Kids learn how to make ornaments like they did 100 years ago

December 12, 2004|By MARLO BARNHART


When the Friends of the Washington County Rural Heritage Museum were planning their third annual holiday open house for this weekend, Darc Easton suggested they include something for youngsters to do this year.

So Saturday, while the grown-ups were wandering around looking at the exhibits and checking out the log house recently relocated to the property, youngsters were making Christmas decorations the way children might have more than 100 years ago.

"It's our way of showing kids what Christmas ornaments were like before Wal-Mart," Easton said.

Bowls of popcorn and cranberries were positioned around a table at the museum south of Hagerstown on Sharpsburg Pike. Easton had threaded sturdy red thread through large needles so the youngsters could create a Christmas garland for their holiday trees at home.


"I'm going to put this inside my house," said 4-year-old Nathaniel Marofsky, despite suggestions that he might want to feed the birds by putting it outside. After all, Nathaniel worked intently on the project for nearly a half-hour and didn't seem willing to see it disappear that quickly.

Nathaniel's mother, Etienne Marofsky, said her husband heard about the event and the Hagerstown family decided to check it out.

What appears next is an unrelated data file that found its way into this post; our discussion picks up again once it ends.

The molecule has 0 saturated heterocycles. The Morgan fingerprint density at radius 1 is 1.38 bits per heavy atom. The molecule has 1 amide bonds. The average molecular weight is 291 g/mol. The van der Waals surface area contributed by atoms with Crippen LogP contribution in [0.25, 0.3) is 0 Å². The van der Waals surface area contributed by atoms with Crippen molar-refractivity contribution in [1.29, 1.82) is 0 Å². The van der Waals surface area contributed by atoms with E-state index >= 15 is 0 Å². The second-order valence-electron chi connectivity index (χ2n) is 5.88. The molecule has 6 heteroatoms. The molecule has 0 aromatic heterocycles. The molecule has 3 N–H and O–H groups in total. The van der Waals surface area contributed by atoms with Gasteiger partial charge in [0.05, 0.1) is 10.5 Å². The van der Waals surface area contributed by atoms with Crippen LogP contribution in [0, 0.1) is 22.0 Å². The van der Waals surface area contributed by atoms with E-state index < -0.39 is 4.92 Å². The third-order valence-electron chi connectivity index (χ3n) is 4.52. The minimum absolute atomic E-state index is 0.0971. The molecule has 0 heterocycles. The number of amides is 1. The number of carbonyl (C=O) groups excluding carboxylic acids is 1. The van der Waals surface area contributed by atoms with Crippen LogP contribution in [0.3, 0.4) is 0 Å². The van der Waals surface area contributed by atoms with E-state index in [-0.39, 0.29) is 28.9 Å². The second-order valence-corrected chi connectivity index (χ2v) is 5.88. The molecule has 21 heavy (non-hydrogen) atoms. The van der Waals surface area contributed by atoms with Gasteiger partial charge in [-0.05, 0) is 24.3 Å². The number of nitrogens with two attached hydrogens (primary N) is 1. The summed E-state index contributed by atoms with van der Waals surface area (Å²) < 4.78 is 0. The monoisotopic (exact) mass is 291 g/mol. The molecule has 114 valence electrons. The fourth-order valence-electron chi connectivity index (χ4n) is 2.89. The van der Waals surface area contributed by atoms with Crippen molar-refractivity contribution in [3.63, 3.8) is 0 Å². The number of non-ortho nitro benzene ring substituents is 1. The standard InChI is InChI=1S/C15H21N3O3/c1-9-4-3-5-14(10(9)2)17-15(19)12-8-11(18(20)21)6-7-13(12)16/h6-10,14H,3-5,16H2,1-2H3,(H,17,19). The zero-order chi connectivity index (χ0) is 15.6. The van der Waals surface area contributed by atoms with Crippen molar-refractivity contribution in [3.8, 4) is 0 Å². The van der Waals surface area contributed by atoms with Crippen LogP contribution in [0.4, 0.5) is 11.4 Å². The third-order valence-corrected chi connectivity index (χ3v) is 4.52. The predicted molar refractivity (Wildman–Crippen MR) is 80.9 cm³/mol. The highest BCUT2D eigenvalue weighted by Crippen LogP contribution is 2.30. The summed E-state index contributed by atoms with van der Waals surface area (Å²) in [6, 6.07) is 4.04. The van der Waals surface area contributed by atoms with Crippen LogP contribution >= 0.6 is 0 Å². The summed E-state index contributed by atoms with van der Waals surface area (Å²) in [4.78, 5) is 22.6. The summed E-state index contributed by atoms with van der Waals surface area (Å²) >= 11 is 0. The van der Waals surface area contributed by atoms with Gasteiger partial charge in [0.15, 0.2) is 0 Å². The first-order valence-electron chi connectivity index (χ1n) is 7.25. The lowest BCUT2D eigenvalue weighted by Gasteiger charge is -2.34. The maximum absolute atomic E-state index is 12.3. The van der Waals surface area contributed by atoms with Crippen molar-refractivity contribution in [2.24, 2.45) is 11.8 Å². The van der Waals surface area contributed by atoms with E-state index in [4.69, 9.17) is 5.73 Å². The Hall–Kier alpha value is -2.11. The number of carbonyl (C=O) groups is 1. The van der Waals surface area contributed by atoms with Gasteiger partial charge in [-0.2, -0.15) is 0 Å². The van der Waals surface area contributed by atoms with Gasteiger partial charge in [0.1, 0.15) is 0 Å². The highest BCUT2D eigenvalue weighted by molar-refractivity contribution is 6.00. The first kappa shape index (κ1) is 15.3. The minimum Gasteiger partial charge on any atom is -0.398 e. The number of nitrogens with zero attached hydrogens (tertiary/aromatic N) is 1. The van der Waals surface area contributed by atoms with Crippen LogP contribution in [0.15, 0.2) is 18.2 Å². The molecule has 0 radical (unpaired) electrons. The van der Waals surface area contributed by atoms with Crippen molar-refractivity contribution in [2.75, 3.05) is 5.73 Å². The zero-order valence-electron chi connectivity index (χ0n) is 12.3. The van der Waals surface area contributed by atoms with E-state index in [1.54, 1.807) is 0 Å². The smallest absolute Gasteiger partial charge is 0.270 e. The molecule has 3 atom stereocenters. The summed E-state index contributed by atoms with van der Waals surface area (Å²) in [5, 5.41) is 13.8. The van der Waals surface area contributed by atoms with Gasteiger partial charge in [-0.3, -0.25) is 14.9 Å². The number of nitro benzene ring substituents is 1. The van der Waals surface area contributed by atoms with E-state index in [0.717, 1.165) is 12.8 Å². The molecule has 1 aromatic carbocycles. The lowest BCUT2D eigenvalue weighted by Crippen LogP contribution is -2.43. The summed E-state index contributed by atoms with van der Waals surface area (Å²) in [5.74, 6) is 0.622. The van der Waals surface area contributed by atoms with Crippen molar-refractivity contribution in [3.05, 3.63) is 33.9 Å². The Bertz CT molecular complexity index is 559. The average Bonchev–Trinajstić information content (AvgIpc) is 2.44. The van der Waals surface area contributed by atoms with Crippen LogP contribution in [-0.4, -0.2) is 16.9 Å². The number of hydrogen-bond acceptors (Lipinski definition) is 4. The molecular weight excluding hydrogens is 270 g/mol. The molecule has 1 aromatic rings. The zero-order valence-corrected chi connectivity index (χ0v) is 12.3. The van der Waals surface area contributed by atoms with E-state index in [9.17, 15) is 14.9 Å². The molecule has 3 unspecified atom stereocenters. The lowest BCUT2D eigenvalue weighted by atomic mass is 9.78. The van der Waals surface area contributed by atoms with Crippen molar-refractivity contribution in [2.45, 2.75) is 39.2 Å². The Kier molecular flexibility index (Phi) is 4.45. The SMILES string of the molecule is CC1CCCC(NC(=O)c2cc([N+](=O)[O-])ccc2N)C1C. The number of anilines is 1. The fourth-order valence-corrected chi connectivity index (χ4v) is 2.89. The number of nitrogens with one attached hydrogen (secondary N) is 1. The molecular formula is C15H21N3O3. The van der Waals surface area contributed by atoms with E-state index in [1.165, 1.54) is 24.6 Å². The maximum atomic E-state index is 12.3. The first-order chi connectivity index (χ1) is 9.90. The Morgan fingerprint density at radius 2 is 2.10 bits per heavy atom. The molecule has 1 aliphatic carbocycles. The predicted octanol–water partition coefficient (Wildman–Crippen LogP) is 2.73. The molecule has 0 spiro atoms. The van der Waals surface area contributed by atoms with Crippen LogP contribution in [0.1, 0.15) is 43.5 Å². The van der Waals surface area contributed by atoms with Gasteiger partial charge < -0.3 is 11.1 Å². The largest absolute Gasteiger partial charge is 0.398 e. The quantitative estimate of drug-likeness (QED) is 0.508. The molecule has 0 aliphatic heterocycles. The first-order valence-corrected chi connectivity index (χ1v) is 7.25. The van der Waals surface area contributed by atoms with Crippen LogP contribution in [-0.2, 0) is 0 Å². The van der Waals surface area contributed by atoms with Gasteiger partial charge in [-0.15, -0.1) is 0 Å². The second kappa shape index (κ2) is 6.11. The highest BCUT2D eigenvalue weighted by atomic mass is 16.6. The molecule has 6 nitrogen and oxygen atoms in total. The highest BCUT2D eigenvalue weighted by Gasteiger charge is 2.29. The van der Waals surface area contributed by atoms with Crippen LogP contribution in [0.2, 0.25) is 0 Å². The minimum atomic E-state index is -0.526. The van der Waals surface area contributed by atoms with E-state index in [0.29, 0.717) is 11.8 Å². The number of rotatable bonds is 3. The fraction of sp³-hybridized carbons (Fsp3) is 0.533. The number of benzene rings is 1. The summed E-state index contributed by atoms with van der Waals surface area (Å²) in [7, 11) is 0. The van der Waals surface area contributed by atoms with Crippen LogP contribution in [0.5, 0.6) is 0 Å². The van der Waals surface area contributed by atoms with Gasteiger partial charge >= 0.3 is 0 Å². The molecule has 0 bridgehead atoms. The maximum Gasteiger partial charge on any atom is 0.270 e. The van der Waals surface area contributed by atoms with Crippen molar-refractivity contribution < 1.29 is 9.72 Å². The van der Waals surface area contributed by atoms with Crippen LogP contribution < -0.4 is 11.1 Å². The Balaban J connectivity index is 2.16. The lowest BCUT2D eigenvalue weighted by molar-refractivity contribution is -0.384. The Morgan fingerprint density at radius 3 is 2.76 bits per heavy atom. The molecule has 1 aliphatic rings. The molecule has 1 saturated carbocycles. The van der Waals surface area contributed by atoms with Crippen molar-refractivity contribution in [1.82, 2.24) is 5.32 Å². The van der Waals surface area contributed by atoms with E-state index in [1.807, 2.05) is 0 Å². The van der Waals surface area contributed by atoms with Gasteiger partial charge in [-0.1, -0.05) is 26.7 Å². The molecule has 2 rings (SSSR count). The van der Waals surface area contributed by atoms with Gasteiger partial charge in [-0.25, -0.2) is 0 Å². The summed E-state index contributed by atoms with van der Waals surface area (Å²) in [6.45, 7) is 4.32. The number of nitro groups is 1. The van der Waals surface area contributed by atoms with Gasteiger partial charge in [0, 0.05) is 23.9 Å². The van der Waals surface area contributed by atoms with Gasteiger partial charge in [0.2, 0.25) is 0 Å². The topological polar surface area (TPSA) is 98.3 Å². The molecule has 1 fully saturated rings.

Elsewhere around the table, William Slifer, a friend of the museum, was cutting out circles for Christmas ornaments to be decorated with paint, glue and glitter. Easton was using her pinking shears to fashion candy cane shapes suitable for decorating and hanging.

Taylor Whitten, 8, of Hagerstown, made an ornament for his Christmas tree at home.

Jim Reeder, chairman of the Friends of the Washington County Rural Heritage Museum, said he was pleased with the turnout on the first day of the two-day event. Exhibits of old farm equipment, milking apparatus, clothing and pioneer trappings are growing through the efforts of the volunteer group.

Other attractions on Saturday included Ami Plessinger, a carousel horse carver, and Santa, who was center stage in his old-time sleigh "pulled" by a life-size white horse statue given to the museum by a Hagerstown restaurant.

Tracy Mitchell of Hagerstown brought her nephew, Zachary Hastings, 9, to the event Saturday.

"We come every year because it is so special," Mitchell said.

Zachary wasted no time getting to see Santa, which he said was his reason for attending the event.

Greg Kinzer of Hagerstown said his mother told him about the event.

"I've been by here, but never inside the building until today," he said.

His son, Brandon Kinzer, 10, was glad to accompany his father.

"My mother has a friend with a farm and I like to go there when the sheep have babies," he said.

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